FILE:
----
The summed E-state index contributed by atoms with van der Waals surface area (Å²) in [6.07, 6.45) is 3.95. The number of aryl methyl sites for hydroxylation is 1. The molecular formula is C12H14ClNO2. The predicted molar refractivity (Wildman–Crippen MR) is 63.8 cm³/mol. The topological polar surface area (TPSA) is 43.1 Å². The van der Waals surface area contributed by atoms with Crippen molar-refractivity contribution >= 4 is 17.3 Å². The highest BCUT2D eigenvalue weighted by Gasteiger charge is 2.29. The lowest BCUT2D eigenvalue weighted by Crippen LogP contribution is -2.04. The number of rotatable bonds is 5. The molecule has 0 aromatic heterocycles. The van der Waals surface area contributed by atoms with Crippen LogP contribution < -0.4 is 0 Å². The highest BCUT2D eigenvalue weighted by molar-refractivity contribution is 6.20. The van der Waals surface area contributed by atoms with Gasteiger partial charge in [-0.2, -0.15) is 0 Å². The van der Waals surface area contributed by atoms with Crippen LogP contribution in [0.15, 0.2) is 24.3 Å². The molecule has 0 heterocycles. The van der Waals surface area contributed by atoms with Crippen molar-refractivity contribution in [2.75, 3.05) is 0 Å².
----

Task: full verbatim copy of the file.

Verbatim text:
The summed E-state index contributed by atoms with van der Waals surface area (Å²) in [6.07, 6.45) is 3.95. The number of aryl methyl sites for hydroxylation is 1. The molecular formula is C12H14ClNO2. The predicted molar refractivity (Wildman–Crippen MR) is 63.8 cm³/mol. The topological polar surface area (TPSA) is 43.1 Å². The van der Waals surface area contributed by atoms with Crippen molar-refractivity contribution >= 4 is 17.3 Å². The highest BCUT2D eigenvalue weighted by Gasteiger charge is 2.29. The lowest BCUT2D eigenvalue weighted by Crippen LogP contribution is -2.04. The number of rotatable bonds is 5. The molecule has 0 aromatic heterocycles. The van der Waals surface area contributed by atoms with Crippen LogP contribution < -0.4 is 0 Å². The highest BCUT2D eigenvalue weighted by molar-refractivity contribution is 6.20. The van der Waals surface area contributed by atoms with Gasteiger partial charge in [-0.2, -0.15) is 0 Å². The van der Waals surface area contributed by atoms with Crippen LogP contribution in [0.15, 0.2) is 24.3 Å². The molecule has 0 heterocycles. The van der Waals surface area contributed by atoms with Crippen molar-refractivity contribution in [2.75, 3.05) is 0 Å².